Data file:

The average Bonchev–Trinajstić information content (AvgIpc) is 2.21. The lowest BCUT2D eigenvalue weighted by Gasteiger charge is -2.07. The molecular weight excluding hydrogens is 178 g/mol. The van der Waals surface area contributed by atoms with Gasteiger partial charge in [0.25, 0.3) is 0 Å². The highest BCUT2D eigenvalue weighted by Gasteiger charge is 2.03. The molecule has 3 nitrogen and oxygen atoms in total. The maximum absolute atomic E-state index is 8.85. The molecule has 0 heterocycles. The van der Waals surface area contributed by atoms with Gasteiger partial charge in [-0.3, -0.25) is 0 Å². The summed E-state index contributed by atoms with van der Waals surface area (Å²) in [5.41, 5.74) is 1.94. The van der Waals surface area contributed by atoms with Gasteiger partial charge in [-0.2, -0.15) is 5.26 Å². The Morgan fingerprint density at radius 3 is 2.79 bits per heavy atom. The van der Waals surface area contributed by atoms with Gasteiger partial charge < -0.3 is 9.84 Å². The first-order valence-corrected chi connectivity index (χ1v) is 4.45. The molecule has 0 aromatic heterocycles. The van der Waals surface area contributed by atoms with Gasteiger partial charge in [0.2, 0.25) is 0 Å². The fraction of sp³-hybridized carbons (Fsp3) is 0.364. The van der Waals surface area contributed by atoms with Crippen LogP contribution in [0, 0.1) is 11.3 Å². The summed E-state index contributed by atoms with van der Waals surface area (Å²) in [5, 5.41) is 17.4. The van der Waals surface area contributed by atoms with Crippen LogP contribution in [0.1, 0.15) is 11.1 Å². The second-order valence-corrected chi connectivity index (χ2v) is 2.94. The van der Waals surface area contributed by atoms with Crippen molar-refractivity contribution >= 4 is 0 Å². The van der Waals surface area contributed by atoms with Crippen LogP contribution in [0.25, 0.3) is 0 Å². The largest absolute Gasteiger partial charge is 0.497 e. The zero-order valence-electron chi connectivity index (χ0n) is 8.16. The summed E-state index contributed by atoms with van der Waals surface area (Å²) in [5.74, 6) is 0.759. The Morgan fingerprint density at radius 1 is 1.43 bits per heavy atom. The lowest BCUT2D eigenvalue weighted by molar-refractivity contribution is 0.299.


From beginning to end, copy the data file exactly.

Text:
The average Bonchev–Trinajstić information content (AvgIpc) is 2.21. The lowest BCUT2D eigenvalue weighted by Gasteiger charge is -2.07. The molecular weight excluding hydrogens is 178 g/mol. The van der Waals surface area contributed by atoms with Gasteiger partial charge in [0.25, 0.3) is 0 Å². The highest BCUT2D eigenvalue weighted by Gasteiger charge is 2.03. The molecule has 3 nitrogen and oxygen atoms in total. The maximum absolute atomic E-state index is 8.85. The molecule has 0 heterocycles. The van der Waals surface area contributed by atoms with Gasteiger partial charge in [-0.3, -0.25) is 0 Å². The summed E-state index contributed by atoms with van der Waals surface area (Å²) in [5.41, 5.74) is 1.94. The van der Waals surface area contributed by atoms with Gasteiger partial charge in [-0.2, -0.15) is 5.26 Å². The Morgan fingerprint density at radius 3 is 2.79 bits per heavy atom. The van der Waals surface area contributed by atoms with Gasteiger partial charge < -0.3 is 9.84 Å². The first-order valence-corrected chi connectivity index (χ1v) is 4.45. The molecule has 0 aromatic heterocycles. The van der Waals surface area contributed by atoms with Gasteiger partial charge in [0.2, 0.25) is 0 Å². The fraction of sp³-hybridized carbons (Fsp3) is 0.364. The van der Waals surface area contributed by atoms with Crippen LogP contribution in [0, 0.1) is 11.3 Å². The summed E-state index contributed by atoms with van der Waals surface area (Å²) in [5, 5.41) is 17.4. The van der Waals surface area contributed by atoms with Crippen LogP contribution in [0.1, 0.15) is 11.1 Å². The second-order valence-corrected chi connectivity index (χ2v) is 2.94. The van der Waals surface area contributed by atoms with Crippen molar-refractivity contribution >= 4 is 0 Å². The van der Waals surface area contributed by atoms with Crippen LogP contribution in [0.25, 0.3) is 0 Å². The largest absolute Gasteiger partial charge is 0.497 e. The zero-order valence-electron chi connectivity index (χ0n) is 8.16. The summed E-state index contributed by atoms with van der Waals surface area (Å²) in [5.74, 6) is 0.759. The Morgan fingerprint density at radius 1 is 1.43 bits per heavy atom. The lowest BCUT2D eigenvalue weighted by molar-refractivity contribution is 0.299.